Pastor Pat Bailey in front his church


Editor’s Note: Rev. Pat Bailey, pastor of Telluride’s Christ Presbyterian Church, takes a developmental and evolutionary view of faith, spirituality, and religious community. Join him for his weekly blog as he explores the ever-changing landscapes of perspectives and consciousness and discusses both the challenges and promise of trying to make meaning in our evolving social context.

Pastor Pat Bailey in front his church

Pastor Pat Bailey

When I was six years old, I was baptized, full immersion, in a Baptist church in Atlanta, Georgia. At the time I remember it being a very significant experience, though I am sure I could not have explained what it signified. I think now that it marked my transition from a magical consciousness to a mythical consciousness. The church was welcoming me into full membership in a community whose main worldview was shaped by mythical consciousness. I could now be a responsible believer, God worshiper, rule keeper, and religious insider within the best and only faith, which is, of course, what we believed it to be at the time.

A couple of years later, my family stopped attending church, and I could not help but feel that I had been derailed from the course I was on of becoming a good person, good Christian, and good citizen. I was able, though, to find other traditional communities to shape my youth in structured ways, most notably sports teams and the Boy Scouts, offering their own standards, identities, rewards and punishments, and yes, mythologies.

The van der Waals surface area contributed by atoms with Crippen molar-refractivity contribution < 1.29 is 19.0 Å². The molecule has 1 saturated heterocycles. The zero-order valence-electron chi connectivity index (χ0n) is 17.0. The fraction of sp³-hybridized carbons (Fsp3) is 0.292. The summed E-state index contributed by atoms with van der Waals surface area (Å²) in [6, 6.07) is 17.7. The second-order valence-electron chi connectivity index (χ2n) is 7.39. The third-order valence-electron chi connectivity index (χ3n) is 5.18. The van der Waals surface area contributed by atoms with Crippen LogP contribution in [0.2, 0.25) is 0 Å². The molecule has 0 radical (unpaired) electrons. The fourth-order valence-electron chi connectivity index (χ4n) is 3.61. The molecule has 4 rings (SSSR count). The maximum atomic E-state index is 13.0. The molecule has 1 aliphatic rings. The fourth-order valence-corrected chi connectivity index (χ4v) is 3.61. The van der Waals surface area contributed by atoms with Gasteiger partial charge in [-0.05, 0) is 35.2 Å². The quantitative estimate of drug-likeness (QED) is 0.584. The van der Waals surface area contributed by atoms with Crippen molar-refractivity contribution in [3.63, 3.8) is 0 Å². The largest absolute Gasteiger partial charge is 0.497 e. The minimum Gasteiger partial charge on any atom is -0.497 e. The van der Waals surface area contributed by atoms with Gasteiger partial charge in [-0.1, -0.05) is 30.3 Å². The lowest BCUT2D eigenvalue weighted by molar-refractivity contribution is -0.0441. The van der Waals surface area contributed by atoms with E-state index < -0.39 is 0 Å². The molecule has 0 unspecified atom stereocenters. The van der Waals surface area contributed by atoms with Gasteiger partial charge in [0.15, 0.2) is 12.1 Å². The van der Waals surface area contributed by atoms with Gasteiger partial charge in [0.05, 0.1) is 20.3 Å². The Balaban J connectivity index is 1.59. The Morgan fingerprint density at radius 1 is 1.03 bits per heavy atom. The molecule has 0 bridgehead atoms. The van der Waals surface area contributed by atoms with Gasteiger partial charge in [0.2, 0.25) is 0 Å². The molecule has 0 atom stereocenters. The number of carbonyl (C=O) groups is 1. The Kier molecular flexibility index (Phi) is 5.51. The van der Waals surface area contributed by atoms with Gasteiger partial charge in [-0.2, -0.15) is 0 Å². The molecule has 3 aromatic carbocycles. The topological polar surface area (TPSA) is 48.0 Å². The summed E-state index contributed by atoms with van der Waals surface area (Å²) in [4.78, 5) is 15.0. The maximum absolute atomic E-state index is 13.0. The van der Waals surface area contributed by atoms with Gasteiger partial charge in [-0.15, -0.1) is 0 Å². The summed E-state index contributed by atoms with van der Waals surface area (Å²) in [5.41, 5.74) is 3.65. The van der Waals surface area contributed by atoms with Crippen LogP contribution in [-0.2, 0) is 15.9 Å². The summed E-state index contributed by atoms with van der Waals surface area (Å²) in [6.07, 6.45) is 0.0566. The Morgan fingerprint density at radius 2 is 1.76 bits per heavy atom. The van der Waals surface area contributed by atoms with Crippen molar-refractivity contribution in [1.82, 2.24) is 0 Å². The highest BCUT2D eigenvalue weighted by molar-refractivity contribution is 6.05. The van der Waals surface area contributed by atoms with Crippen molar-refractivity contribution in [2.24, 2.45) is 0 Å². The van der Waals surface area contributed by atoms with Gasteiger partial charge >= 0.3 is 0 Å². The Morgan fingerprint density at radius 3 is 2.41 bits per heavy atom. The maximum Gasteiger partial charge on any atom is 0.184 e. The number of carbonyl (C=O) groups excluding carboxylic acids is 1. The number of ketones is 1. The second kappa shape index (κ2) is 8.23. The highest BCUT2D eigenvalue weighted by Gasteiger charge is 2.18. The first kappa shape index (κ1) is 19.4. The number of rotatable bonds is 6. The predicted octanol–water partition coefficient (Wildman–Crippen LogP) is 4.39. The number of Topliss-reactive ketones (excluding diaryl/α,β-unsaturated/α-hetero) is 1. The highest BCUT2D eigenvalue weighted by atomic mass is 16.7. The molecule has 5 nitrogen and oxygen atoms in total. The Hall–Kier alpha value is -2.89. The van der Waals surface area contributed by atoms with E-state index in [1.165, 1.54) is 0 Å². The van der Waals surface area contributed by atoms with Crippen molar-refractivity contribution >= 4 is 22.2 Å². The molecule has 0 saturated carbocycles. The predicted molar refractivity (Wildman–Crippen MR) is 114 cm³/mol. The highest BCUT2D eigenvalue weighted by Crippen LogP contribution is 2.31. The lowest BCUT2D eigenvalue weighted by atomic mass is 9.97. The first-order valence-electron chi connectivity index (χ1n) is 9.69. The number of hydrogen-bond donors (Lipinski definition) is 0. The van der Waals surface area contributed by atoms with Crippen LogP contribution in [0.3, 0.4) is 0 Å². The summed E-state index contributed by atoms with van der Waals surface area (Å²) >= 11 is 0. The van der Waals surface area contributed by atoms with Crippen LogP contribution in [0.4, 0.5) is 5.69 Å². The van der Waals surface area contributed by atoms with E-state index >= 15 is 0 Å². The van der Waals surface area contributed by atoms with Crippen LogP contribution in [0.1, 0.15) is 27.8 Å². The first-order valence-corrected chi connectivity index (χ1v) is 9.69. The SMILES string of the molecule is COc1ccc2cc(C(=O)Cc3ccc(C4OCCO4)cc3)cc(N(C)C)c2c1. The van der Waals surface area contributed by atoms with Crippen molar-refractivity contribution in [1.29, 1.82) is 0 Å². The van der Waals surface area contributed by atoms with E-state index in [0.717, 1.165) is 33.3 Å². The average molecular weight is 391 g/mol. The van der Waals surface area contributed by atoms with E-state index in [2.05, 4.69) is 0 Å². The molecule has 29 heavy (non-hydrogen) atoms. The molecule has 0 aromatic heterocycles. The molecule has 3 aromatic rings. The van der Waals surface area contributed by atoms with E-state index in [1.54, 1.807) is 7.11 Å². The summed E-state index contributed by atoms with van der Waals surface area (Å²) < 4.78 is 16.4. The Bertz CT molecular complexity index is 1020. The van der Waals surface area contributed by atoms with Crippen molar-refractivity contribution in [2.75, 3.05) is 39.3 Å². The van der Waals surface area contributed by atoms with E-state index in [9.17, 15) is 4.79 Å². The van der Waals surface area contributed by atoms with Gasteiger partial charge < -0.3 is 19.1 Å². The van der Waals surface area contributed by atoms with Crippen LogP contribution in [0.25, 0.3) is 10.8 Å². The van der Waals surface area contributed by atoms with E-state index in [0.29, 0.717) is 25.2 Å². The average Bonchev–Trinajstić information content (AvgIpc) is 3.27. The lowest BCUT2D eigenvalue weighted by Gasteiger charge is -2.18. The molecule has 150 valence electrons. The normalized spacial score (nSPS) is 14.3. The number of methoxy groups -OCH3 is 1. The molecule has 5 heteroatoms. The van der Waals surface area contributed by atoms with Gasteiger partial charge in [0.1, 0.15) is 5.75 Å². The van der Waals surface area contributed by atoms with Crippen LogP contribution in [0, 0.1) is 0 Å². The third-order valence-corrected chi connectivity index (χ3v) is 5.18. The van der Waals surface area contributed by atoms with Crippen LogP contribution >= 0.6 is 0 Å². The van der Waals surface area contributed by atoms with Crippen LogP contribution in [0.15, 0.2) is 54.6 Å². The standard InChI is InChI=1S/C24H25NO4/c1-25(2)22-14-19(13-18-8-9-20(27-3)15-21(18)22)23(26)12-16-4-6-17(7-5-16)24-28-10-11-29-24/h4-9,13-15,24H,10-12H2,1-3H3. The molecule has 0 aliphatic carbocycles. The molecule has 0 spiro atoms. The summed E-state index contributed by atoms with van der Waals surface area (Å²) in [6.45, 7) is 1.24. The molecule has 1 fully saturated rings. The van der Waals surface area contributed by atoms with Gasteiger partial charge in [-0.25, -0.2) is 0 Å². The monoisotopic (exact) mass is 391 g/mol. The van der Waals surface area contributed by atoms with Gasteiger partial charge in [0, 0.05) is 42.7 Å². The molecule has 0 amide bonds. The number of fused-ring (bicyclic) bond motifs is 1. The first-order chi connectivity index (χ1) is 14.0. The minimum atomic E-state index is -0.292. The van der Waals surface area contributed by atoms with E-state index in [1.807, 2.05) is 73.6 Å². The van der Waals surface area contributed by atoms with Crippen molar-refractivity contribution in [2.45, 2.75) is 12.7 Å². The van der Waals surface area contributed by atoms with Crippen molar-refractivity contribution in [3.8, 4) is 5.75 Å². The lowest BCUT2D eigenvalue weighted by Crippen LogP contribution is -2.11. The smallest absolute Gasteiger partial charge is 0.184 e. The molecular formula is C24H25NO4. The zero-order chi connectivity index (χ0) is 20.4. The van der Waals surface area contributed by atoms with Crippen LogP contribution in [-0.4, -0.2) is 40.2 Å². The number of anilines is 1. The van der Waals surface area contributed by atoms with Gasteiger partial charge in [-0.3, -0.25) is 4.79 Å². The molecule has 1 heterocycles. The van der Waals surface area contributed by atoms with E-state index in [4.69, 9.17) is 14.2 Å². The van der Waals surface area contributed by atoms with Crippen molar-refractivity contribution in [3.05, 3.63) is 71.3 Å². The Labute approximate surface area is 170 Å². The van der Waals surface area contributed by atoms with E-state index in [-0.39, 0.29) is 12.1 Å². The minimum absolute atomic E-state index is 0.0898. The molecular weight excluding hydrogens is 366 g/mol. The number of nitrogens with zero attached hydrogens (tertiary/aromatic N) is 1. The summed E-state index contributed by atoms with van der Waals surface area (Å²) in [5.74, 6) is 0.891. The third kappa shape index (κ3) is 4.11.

When I was six years old, I was baptized into another frame of reference, way of thinking, state of consciousness, and level of maturity. I was no longer the little kid who believed that I could control the weather and have a conversation with caterpillars or that God was everywhere and in everything. Now I could worship the Father in the Sky and learn to be big and responsible like my parents. I had to become a mythological thinker, because that was as high of a perspective as I was capable of taking at that time, and it served me well into my early adolescence.

I am glad now that I was part of a community that could mark and then assist me with the transition, though that was not entirely their intent. Other religious communities hold off marking this transition to mythical consciousness until it is more fully developed with rites of passage such as Confirmation or Bar Mitzvah. Such rites once marked a child’s development to a mature worldview, which was, after all, the mythical worldview. For some religious communities they are now an attempt to hold the child at a mythical stage of consciousness; for most such initiates, though, it is already too late.

No matter what we may think of any particular traditional worldview, our need to conform to some structured perspective that provides standards, identity, community, and, frankly, external authority is essential for our growth toward and into adolescence. Such a worldview provides the foundation for further stages of consciousness to develop.

So, if our own personal development is sequential and nested, might also the cultural worldviews that support various stages of human consciousness also evolve? Is what happens in the development of our children reflective of the evolutionary journey of our species and cultures? I know that for many of you these are not new questions. Yet, are we prepared to value all the stages in the journey of both individuals and communities?

No Comments

Sorry, the comment form is closed at this time.